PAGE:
This will help you to visualise how forced notes and tapping sections work
If you open up a .chart file in notepad, you’ll see something like this;
21888 = N 1 0
21888 = E *
22080 = N 4 0
22272 = N 0 0
22464 = N 1 0
22656 = N 3 0
22656 = E T
What does this mean?
- The five digit numbers in italics – represent the “time” within the chart.
- “N” – represents a “note”.
- “E” – represents an “event”.
- The numbers (I have colored) – represent the frets placed, in feedback.
The notes are numbered 0, 1, 2, 3, 4 for green, red, yellow, blue, orange respectively. So for instance, if you add a red note in feedback, it’ll translate to “N 1 0” in the .chart file. When you add the chart using GHTCP, the game will show this as a red note.
Using events to add forced notes or tapping notes
When you add an event, you’ll see an “E” followed by the event name. The event name is whatever you enter into feedback at the time – in the example I have added two events, one named “*” and another named “T”. It has become standard practice to add a * where you want a forced note, and a T where you want a tapping note.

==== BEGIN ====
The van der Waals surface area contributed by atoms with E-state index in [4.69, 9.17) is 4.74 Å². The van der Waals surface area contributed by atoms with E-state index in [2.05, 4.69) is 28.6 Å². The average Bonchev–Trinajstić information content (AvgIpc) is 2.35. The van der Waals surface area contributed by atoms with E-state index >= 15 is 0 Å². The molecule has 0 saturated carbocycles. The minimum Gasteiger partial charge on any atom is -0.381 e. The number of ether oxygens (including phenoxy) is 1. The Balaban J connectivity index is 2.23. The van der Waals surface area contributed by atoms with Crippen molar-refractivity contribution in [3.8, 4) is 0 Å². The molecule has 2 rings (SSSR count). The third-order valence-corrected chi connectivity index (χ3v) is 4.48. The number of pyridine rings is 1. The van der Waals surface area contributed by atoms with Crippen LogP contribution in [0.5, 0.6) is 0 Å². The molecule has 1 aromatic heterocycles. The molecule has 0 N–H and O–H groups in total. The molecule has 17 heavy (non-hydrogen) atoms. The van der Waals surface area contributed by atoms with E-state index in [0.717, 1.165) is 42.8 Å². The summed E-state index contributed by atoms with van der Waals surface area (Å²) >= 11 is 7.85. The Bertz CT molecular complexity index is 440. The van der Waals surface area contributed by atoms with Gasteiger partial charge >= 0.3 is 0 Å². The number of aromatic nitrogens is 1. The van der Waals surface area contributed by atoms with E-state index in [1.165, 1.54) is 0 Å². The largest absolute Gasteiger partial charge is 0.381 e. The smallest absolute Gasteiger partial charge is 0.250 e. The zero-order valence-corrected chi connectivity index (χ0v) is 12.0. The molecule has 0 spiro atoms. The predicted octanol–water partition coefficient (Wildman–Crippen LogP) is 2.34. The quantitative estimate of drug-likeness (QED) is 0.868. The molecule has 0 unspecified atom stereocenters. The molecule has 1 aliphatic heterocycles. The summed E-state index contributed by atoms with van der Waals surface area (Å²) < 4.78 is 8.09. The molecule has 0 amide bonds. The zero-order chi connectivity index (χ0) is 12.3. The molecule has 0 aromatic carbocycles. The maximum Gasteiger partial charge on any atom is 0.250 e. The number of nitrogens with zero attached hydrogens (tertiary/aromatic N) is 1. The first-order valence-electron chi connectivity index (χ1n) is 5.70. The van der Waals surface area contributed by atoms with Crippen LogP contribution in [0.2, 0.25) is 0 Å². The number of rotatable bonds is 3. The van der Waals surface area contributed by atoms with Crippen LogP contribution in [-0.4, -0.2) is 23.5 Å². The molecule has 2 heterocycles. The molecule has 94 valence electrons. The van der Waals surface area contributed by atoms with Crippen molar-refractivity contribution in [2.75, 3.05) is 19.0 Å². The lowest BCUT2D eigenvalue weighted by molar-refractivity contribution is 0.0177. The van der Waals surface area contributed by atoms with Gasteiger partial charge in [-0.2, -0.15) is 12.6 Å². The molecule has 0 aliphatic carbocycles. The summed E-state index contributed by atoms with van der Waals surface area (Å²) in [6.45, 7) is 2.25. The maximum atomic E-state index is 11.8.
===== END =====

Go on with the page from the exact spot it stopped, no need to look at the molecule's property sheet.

Once you have added events, it is simple to open the chart in notepad and use “find and replace” to convert all instances of “E *” to “N 5 0”, and all instances of “E T” to “N 6 0”. These values force the note, or add a tapping note. An even easier way is to convert the events is to use GH Tools; just drag your file into the program and click “force notes” – it converts them instantly!
Forced notes, add a “N 5 0” value, at the same “time” as another note – this forces the game to invert it’s normal strum/HOPO property. Likewise, tapping notes add an “N 6 0” value at the same time as another note. With tapping notes, the resultant note or chord can be hit by just fretting with no strumming required.